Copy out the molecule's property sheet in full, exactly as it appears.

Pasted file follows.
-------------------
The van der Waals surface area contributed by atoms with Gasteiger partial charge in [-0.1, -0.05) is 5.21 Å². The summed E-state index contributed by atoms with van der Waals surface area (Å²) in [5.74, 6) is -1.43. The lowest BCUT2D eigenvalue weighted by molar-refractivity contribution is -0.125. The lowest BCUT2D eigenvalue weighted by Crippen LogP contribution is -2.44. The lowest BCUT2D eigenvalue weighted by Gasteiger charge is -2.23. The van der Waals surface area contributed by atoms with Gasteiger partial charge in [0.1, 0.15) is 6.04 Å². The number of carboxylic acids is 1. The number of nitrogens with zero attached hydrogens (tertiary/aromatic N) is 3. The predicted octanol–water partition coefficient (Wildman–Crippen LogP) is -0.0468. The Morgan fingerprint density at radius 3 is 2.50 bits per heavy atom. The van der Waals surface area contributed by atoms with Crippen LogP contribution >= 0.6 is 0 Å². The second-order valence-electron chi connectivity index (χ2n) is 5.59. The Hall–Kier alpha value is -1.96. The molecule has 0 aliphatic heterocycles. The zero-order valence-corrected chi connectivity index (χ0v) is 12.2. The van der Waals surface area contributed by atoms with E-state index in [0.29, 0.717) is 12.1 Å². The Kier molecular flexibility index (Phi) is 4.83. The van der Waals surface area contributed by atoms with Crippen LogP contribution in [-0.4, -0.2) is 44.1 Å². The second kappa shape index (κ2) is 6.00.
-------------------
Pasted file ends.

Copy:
The van der Waals surface area contributed by atoms with Gasteiger partial charge in [-0.1, -0.05) is 5.21 Å². The summed E-state index contributed by atoms with van der Waals surface area (Å²) in [5.74, 6) is -1.43. The lowest BCUT2D eigenvalue weighted by molar-refractivity contribution is -0.125. The lowest BCUT2D eigenvalue weighted by Crippen LogP contribution is -2.44. The lowest BCUT2D eigenvalue weighted by Gasteiger charge is -2.23. The van der Waals surface area contributed by atoms with Gasteiger partial charge in [0.1, 0.15) is 6.04 Å². The number of carboxylic acids is 1. The number of nitrogens with zero attached hydrogens (tertiary/aromatic N) is 3. The predicted octanol–water partition coefficient (Wildman–Crippen LogP) is -0.0468. The Morgan fingerprint density at radius 3 is 2.50 bits per heavy atom. The van der Waals surface area contributed by atoms with Crippen LogP contribution >= 0.6 is 0 Å². The second-order valence-electron chi connectivity index (χ2n) is 5.59. The Hall–Kier alpha value is -1.96. The molecule has 0 aliphatic heterocycles. The zero-order valence-corrected chi connectivity index (χ0v) is 12.2. The van der Waals surface area contributed by atoms with E-state index in [0.29, 0.717) is 12.1 Å². The Kier molecular flexibility index (Phi) is 4.83. The van der Waals surface area contributed by atoms with Crippen LogP contribution in [-0.4, -0.2) is 44.1 Å². The second kappa shape index (κ2) is 6.00.